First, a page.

March is colorectal cancer awareness month. Colorectal cancer is the third most common cancer in the US, and the second leading cause of cancer death. It affects men and women of all racial and ethnic groups, and is most often found in people 50 years or older although incidence in those younger than 50 is on the rise..
Appendix cancer is very rare and often misunderstood, misdiagnosed, and has a significant lack of awareness, including among many physicians. Appendix cancer is similar in some respects to colorectal cancer, particularly in that early-onset incidence is rising in both diseases (incidence rates of individuals of all ages with appendix cancer have risen 232% between 2000 and 2016 in the United States). However, appendix cancer is a distinct disease. Widespread sharing of correct information facilitates a more meaningful understanding about this rare disease.
“Appendix cancer falls under the same umbrella as colorectal cancer.”
Appendix cancer is its own type of cancer. It’s a rare cancer and it’s unlike any other. Appendix cancer is cancer that starts in the cells lining the inside of the appendix. There are a number of different types of cancers of the appendix. The different types are determined by which type of cells in the appendix become cancerous and what the cells look like under the microscope. The different types are associated with different behaviors (i.e. likelihood of spreading to other organs or other parts of the body, rate of growth, ability to be completely removed with surgery etc.) and therefore the types of treatment that are offered. Foundational genetic research funded by ACPMP in 2011 and 2012 led to a series of research studies proving that appendix cancer is genetically distinct from colorectal cancer.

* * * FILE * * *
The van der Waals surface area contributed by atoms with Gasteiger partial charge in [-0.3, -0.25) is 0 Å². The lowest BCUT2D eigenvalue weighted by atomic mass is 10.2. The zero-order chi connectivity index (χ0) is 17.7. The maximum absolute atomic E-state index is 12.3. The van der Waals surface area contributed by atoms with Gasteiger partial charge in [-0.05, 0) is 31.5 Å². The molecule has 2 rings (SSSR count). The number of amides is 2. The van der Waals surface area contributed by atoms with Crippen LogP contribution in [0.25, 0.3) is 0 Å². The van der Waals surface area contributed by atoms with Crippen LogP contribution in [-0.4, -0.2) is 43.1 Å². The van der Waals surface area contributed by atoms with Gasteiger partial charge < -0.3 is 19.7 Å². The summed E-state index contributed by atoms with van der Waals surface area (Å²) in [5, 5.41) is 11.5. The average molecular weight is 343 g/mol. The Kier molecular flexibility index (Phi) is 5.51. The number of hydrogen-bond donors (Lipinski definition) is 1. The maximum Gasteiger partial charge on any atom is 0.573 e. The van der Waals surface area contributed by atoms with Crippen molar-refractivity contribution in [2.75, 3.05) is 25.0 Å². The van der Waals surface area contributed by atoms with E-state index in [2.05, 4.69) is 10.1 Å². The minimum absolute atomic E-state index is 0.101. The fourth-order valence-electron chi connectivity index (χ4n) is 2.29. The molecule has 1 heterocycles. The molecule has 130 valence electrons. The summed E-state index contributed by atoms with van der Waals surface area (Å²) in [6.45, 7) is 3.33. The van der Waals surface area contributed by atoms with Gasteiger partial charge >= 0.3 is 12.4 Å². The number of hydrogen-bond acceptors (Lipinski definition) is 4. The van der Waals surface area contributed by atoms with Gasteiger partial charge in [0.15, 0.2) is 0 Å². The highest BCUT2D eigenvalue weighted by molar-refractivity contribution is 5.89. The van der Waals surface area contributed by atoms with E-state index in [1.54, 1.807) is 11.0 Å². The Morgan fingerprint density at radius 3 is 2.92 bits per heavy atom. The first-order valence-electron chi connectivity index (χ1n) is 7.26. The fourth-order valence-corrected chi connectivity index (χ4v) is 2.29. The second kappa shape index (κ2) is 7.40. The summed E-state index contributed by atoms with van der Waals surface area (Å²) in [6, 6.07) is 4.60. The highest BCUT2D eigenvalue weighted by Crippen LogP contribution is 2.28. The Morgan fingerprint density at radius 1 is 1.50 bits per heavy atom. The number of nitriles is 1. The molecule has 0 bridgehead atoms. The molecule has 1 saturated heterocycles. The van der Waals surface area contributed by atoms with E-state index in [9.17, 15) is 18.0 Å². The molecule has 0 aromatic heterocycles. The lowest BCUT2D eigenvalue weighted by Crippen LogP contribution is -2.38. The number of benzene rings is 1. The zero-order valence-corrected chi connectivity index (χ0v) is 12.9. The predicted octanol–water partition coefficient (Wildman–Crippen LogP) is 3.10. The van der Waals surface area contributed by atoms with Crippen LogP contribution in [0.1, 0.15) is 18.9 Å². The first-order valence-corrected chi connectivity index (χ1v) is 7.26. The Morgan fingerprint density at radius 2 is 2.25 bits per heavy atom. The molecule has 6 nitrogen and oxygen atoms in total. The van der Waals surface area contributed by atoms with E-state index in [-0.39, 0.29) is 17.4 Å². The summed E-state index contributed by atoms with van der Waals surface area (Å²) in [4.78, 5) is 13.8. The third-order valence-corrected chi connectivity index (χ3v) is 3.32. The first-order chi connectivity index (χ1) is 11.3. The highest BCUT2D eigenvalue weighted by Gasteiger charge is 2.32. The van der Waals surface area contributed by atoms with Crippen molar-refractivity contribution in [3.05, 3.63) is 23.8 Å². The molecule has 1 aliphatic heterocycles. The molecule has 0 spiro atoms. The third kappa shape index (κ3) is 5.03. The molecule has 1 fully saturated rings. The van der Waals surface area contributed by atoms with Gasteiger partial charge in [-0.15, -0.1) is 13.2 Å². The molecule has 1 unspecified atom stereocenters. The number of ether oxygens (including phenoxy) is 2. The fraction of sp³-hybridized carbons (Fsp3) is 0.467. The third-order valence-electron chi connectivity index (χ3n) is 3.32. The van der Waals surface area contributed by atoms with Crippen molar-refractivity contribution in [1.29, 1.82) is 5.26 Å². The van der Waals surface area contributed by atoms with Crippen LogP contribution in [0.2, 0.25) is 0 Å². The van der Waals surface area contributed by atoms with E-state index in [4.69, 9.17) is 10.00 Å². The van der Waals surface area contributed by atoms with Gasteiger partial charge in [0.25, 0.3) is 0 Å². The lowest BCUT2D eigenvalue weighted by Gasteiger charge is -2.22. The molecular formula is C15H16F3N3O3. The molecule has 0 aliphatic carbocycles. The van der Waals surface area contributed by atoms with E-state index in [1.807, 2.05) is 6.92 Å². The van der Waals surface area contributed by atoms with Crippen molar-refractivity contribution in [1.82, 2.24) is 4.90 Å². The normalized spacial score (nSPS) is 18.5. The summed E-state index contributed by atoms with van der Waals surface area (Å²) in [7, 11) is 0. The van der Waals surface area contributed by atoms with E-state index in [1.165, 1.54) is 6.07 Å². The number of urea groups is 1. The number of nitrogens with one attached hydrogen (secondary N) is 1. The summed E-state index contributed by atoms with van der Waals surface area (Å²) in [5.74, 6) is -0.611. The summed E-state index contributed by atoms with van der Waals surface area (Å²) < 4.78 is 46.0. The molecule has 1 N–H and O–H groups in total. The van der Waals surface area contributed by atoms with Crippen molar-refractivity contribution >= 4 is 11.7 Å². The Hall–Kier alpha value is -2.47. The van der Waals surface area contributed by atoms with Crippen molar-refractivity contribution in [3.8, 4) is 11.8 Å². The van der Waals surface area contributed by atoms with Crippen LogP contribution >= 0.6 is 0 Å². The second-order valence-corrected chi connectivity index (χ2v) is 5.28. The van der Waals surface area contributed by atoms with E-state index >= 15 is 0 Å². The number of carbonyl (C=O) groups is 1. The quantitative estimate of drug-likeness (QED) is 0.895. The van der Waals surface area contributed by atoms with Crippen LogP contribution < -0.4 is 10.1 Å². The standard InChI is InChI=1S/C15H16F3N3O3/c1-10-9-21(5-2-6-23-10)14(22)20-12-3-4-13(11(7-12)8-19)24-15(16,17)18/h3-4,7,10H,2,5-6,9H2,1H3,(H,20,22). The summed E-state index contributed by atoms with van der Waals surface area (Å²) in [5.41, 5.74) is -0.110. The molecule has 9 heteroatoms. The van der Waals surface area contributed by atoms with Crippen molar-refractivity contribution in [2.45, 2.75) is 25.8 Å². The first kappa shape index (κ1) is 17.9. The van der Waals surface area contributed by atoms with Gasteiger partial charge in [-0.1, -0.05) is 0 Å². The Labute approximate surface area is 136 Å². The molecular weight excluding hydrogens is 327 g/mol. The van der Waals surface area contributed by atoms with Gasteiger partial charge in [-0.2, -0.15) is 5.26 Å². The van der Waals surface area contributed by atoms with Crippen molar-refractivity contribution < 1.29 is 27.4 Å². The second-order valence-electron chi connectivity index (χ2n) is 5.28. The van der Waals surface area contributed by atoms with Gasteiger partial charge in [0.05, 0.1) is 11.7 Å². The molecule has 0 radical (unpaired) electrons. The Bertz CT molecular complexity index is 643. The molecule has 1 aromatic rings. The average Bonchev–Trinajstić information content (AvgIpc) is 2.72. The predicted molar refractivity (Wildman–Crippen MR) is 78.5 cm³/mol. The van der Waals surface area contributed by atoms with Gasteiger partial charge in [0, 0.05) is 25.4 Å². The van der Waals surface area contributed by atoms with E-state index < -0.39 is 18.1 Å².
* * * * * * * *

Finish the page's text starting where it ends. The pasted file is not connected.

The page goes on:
“Since appendix cancer is treated with the same chemotherapies as colorectal cancer, I can see a colorectal cancer specialist for appendix cancer.”
Some surgical oncologists that treat colorectal cancer may also specialize in appendix cancer, but not all colorectal surgeons know how to treat appendix cancer or are qualified to do so. When searching for a specialist to treat appendix cancer and/or PMP, patients should be aware that research studies have concluded that centers offering the CRS/HIPEC procedure, the standard of care for metastasized mucinous appendiceal cancer, reach the peak of the learning curve only after the center has completed 130, 140, 180, or even more than 200 of these procedures. Not all patients will need CRS/HIPEC, but the physicians who perform it are the ones most familiar with appendix cancer and considered specialists. For more information on how to find and select a specialist, please visit our Find a Specialist resource.
“Colonoscopies are a reliable diagnostic tool for detecting appendix cancer.”
When detected early through colonoscopy screening, colorectal cancer is one of the most preventable and treatable forms of cancer, and we encourage all adults to keep up to date with regular colon cancer screenings. Unfortunately, appendix cancer does not typically invade the inside of the colon. Therefore, appendix cancer will not always be seen during a colonoscopy. There are no presently known genetic, familial or environmental factors known to cause appendix cancer. There are also no known ways to prevent appendix cancer.
The actual diagnosis of appendiceal cancer cannot be made until a tumor specimen is examined by a pathologist, usually following diagnostic tests consisting of CT scans, MRIs, and/or tumor marker tests. Final diagnosis is frequently accomplished at the time of appendectomy for appendicitis, surgery for an intestinal blockage or presumed ovarian cyst or cancer, hernia repair, or through a diagnostic tumor biopsy performed for an abnormal clinical or radiographic finding such as a palpable tumor or tumors seen on an imaging study.
“Since my appendix cancer went to my colon, it is now colon cancer.”
Like any form of cancer, the origin of the cancerous tumor determines the type of cancer. If the cancer originated in the appendix, it is appendiceal cancer. Like colorectal cancer that has metastasized to the liver, it is not then referred to as liver cancer, it is still colorectal cancer. Appendix cancer can metastasize to other surfaces of organs in the abdomen. Appendiceal cancers can metastasize to the colon, rectum, pancreas, liver, small bowel, gallbladder, ovaries, uterus, and others.